At a session of the Public Service Commission held at its office in Jefferson City on the 20th day of March, 2013.



AG Processing, Inc.,                                                 )


                                        Complainant,                     )


v.                                                                             )         File No. HC-2012-0259


KCP&L Greater Missouri Operations Company,          )


                                        Respondent.                     )






Issue Date:  March 20, 2013                                   Effective Date:  March 20, 2013


          On March 4, 2013, AG Processing, Inc. (“AGP”) filed what it captioned as an “Application for Rehearing,” a “Motion for Stay of Commission Order,” and a “Motion for Approval of Reconciliation” (collectively, “March 4th Filings”).   AGP claims, in its  application for rehearing, that the Commission’s February 27, 2013 “Order Regarding Remand” (“Order”) is unlawful.  No other party sought reconsideration of the Commission’s Order, or responded to AGP’s motions.

          AGP’s initial complaint is that it had insufficient time between the issuance date of the Order and its effective date in order for it to file a complete and thorough “Application for Rehearing.”  The Commission must begin by noting that its Order is an interlocutory, procedural order.  It is not a final order and does not dispose of this file, HC-2012-0259; nor does it dispose of the consolidated file, HC-2010-0235.[1]  Because it addresses an interlocutory order, AGP’s “Application for Rehearing” is incorrectly captioned.[2]  Consequently, the Commission will treat AGP’s application appropriately as an application for reconsideration.[3]  Commission Rule 4 CSR 240-2.160(2) provides:  

Motions for reconsideration of procedural and interlocutory orders may be filed within ten (10) days of the date the order is issued, unless otherwise ordered by the commission.  Motions for reconsideration shall set forth specifically the ground(s) on which the applicant considers the order to be unlawful, unjust, or unreasonable.  At any time before a final order is issued, the commission may, on its own motion, reconsider, correct, or otherwise amend any order or notice issued in the case.


AGP was mistaken about the deadline for seeking reconsideration.  The deadline for filing a motion for reconsideration of the Commission’s Order was March 9, 2013.  Because the deadline fell on a Saturday, by operation of Commission Rule 4 CSR 240-2.050(1), the deadline was automatically extended until Monday, March 11, 2013.  Moreover, AGP could have filed a request for an extension of time and sought even more time to complete its motion.[4]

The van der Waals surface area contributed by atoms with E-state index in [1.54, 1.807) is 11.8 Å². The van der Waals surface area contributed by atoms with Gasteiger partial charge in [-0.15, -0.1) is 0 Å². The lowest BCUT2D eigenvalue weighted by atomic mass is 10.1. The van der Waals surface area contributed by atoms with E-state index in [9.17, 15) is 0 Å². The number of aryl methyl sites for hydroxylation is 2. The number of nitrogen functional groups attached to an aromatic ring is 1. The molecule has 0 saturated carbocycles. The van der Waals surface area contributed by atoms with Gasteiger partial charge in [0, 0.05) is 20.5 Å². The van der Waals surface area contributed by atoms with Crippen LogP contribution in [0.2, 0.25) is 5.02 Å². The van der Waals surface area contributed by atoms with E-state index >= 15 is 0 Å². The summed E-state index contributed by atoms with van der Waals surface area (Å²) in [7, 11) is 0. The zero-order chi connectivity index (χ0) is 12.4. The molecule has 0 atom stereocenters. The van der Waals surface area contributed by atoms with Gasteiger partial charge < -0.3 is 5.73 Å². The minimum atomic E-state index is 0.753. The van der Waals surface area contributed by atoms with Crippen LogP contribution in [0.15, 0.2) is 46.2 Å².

The deadline for reconsideration of a procedural or interlocutory order has no bearing on the effective date of the order.  Such orders could be made effective immediately upon issuance and that would have no impact on the deadline to seek reconsideration.

Although AGP had more time to seek reconsideration and it may believe its requests were somehow truncated, AGP’s March 4th Filings are extensive, comprising twenty pages in total.  With regard to the merit of those filings, the Commission finds no sufficient basis articulated to reconsider its Order or grant the additional relief requested.  If AGP feels it needs to amend or add to its requests, it is welcome to file a motion seeking leave for such.


1.               AG Processing, Inc.’s motion for reconsideration, motion for stay of the Commission’s February 27, 2013 “Order Regarding Remand” and motion for approval of a reconciliation are denied.

2.               This order shall become effective immediately upon issuance.





Shelley Brueggemann

Acting Secretary




R. Kenney, Chm., Jarrett, Stoll, and

W. Kenney, CC., concur.


Stearley, Deputy Chief Regulatory Law Judge


[1] These two files were consolidated in the Order.  Interlocutory orders are not final orders under Section 386.510, RSMo 2000, and not subject to judicial review.  Interlocutory orders are tentative, provisional, contingent and subject to recall, revision or reconsideration until such time as the agency arrives at a terminal, complete resolution of the case before it.   State ex rel. Riverside Pipeline Co., L.P. v. Public Service Comm'n of State of Mo., 26 S.W.3d 396, 398-401 (Mo. App. 2000).

[2]  Commission Rule 4 CSR 240-2.160(1).

[3] Commission Rule 4 CSR 240-2.160(2).

[4]  Regardless of AGP’s mistaken belief on the filing deadline, it should be noted that the time elapsing between the Mandate of the Court of Appeals and the Commission’s Order was 98 days.  The time elapsing between when the parties filed their new briefs and the Commission’s Order was 51 days.  During that 51-day interval the parties were allowed to file responsive pleadings six times.  The Commission discussed these two matters at four Agenda sessions – three of which were prior to it issuing its Order.  The parties were familiar with the issues after the Court of Appeals remanded HC-2010-0235.  The parties were aware of the direction the Commission was following when it issued its Order.  More importantly, the parties has already fully briefed and reargued the issues.  A motion for reconsideration could be easily crafted before the effective date of the order given the parties had previously reduced all of their arguments to writing.  AGP amply demonstrated this with its March 4th Filings.